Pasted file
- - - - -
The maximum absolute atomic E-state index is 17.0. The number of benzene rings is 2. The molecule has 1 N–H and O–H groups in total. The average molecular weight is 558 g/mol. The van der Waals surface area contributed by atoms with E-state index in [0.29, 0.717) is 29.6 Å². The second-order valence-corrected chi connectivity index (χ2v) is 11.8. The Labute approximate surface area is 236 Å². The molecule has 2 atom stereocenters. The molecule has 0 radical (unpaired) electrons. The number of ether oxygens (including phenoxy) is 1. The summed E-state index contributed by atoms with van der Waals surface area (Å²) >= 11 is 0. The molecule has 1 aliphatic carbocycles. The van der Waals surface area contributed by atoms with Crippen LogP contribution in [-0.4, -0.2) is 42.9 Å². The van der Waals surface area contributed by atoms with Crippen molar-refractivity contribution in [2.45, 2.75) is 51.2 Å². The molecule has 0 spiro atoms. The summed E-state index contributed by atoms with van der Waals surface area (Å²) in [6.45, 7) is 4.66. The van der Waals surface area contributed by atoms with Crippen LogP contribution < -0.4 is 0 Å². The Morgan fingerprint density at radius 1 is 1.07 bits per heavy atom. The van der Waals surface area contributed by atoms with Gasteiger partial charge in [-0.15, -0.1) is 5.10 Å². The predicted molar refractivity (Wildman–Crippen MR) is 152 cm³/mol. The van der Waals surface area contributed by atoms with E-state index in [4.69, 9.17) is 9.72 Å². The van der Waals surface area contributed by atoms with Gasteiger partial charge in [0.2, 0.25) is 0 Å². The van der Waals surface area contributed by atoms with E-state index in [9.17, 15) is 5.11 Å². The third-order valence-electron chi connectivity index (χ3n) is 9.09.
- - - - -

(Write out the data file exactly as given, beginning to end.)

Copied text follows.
The maximum absolute atomic E-state index is 17.0. The number of benzene rings is 2. The molecule has 1 N–H and O–H groups in total. The average molecular weight is 558 g/mol. The van der Waals surface area contributed by atoms with E-state index in [0.29, 0.717) is 29.6 Å². The second-order valence-corrected chi connectivity index (χ2v) is 11.8. The Labute approximate surface area is 236 Å². The molecule has 2 atom stereocenters. The molecule has 0 radical (unpaired) electrons. The number of ether oxygens (including phenoxy) is 1. The summed E-state index contributed by atoms with van der Waals surface area (Å²) >= 11 is 0. The molecule has 1 aliphatic carbocycles. The van der Waals surface area contributed by atoms with Crippen LogP contribution in [-0.4, -0.2) is 42.9 Å². The van der Waals surface area contributed by atoms with Crippen molar-refractivity contribution in [2.45, 2.75) is 51.2 Å². The molecule has 0 spiro atoms. The summed E-state index contributed by atoms with van der Waals surface area (Å²) in [6.45, 7) is 4.66. The van der Waals surface area contributed by atoms with Crippen LogP contribution < -0.4 is 0 Å². The Morgan fingerprint density at radius 1 is 1.07 bits per heavy atom. The van der Waals surface area contributed by atoms with Gasteiger partial charge in [-0.15, -0.1) is 5.10 Å². The predicted molar refractivity (Wildman–Crippen MR) is 152 cm³/mol. The van der Waals surface area contributed by atoms with E-state index in [4.69, 9.17) is 9.72 Å². The van der Waals surface area contributed by atoms with Gasteiger partial charge in [0.2, 0.25) is 0 Å². The van der Waals surface area contributed by atoms with E-state index in [9.17, 15) is 5.11 Å². The third-order valence-electron chi connectivity index (χ3n) is 9.09.